Where to Find Support

Support gearsWhen Mark was in a coma twenty-six years ago, the hospital provided a class once a week to discuss the effects of traumatic brain injury. Hating the position I was in and the information I now needed, I continued to drag my overwhelmed self into class every week. I wasn’t ready for the information, but I continued to go to the class and read the material they provided because I knew I had to know what might be ahead of us. I felt like I was just going through the motions, but it helped prepare me. Being with others who were in a comparable frightened state brought solace. Through our similar feelings and circumstances, empathy was found.

Months later at the rehab center there was a monthly support group, which Mark and I attended together. I felt comfort associating with others who were experiencing like situations. There is consolation when you realize you’re not isolated from society.

In the past, I hadn’t heard of a support group especially for caregivers, nor did I feel I had the time to participate in one. I knew there was a need, but finding the time is difficult if not impossible for some caregivers. That’s why I started Uniting Caregivers, which includes stories, tips and thoughts for online support.

My good friend, Laura Nordfelt, had a different vision. She saw the need to actually meet and strengthen each other by sharing experiences. She started Caring for the Caregiver shortly after I started Uniting Caregivers in October 2013. They meet monthly at Intermountain Medical Center in Murray, Utah and she’s done a marvelous job picking topics for caregivers. Laura asked me several times during the past three years to join forces since we are both passionate about supporting caregivers. I’ve given a few presentations to the group, but really didn’t know how I could add another item on my overloaded plate, even though it looked delicious and tempting to so.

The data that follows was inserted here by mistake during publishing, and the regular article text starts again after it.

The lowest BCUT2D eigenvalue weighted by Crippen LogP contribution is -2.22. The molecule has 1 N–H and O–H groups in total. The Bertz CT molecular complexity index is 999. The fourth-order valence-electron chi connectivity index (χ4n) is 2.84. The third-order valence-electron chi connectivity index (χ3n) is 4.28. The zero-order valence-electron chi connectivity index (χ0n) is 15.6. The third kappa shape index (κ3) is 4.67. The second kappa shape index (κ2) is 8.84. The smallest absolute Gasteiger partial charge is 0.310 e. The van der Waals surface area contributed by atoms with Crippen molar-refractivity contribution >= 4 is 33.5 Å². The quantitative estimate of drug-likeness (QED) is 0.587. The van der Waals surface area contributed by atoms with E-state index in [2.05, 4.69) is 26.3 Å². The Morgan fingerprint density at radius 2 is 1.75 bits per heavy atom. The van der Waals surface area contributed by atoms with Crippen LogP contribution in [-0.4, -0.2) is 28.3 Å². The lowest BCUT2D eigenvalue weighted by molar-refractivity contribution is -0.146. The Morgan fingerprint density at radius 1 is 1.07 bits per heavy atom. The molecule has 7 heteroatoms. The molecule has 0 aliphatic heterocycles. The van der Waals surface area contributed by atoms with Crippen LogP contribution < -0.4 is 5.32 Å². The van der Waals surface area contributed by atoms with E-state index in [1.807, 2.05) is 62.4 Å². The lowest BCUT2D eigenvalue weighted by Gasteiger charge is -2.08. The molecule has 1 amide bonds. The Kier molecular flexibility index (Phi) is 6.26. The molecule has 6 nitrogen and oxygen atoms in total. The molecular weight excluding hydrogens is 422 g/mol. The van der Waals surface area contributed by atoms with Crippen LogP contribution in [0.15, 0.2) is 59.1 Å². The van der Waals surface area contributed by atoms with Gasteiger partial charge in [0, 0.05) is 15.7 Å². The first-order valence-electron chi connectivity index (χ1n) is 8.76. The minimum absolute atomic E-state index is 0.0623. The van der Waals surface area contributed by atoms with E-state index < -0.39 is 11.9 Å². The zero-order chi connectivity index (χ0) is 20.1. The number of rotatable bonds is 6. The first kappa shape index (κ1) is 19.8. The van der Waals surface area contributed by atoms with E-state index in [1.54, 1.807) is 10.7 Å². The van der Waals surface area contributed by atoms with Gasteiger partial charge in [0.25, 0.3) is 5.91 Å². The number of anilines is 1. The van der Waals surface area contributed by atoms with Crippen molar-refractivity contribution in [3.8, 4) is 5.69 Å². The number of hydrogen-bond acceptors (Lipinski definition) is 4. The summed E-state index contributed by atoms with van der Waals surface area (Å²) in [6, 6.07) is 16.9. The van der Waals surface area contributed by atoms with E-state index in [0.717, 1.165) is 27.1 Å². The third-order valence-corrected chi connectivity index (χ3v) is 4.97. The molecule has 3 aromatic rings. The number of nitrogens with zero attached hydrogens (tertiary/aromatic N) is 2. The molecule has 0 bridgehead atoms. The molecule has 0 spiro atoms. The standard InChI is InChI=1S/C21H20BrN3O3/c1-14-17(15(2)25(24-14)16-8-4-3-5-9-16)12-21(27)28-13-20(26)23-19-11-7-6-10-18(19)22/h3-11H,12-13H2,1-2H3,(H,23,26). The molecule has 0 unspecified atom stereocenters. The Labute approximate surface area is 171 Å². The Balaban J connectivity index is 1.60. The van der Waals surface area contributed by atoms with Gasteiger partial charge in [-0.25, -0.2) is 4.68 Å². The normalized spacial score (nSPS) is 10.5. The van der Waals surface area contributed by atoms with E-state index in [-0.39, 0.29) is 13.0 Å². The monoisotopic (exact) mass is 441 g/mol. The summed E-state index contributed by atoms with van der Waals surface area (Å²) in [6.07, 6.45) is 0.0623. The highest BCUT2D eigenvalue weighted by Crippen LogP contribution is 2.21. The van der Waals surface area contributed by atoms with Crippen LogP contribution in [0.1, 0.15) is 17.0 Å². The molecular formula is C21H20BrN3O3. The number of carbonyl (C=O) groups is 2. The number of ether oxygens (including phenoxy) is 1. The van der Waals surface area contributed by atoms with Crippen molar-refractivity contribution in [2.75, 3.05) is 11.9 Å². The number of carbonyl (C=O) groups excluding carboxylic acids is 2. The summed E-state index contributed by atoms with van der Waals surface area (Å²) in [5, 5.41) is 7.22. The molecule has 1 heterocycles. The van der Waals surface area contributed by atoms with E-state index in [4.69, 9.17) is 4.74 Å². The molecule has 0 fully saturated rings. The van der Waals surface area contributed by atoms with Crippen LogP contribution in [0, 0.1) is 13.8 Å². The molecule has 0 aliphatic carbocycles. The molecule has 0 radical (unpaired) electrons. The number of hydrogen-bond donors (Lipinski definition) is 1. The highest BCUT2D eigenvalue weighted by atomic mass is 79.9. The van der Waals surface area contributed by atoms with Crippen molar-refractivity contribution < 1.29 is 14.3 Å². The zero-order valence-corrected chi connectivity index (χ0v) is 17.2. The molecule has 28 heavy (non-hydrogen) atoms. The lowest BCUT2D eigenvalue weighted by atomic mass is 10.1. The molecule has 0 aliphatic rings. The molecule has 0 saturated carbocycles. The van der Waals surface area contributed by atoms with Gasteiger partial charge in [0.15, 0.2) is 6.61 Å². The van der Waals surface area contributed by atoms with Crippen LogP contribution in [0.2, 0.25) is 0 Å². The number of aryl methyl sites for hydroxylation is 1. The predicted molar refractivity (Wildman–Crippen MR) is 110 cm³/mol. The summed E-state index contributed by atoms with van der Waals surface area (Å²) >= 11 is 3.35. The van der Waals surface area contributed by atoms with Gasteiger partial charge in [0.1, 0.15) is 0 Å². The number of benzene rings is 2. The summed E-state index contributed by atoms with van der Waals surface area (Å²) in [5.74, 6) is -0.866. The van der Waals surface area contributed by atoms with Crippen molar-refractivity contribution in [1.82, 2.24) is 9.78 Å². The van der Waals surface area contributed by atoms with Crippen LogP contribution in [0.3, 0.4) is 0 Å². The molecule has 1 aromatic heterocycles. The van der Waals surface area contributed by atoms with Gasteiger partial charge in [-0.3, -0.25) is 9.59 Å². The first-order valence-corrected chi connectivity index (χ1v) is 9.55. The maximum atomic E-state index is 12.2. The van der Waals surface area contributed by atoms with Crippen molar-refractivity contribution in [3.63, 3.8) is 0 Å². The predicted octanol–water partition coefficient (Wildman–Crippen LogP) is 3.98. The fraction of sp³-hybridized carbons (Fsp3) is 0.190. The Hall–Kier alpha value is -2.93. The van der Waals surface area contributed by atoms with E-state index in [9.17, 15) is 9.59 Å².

This group meets at the same time the survivors do so I didn’t have to worry about Mark while I was at another meeting. I also belong to two writing groups; I enjoy the encouragement and information shared amongst authors. Support groups enhance my life and meeting face-to-face deepens relationships.

I decided it was time to juggle my schedule and join forces with Laura last November. I’m excited about the New Year and the presenters we have lined up and will share more of that information in upcoming newsletters.

Support-Stronger TogetherI still realize how hard it is for some caregivers to make time for a support group meeting. Since my mission is to encourage and help others realize they are part of a special society, I’ve decided to write monthly newsletters. I’ll share information and notes from the support group meetings I attend and list others around the Salt Lake Valley. I will include this newsletter on Uniting Caregivers. If you’d like to follow the blog, enter your email address on the website and receive notifications of new posts by email.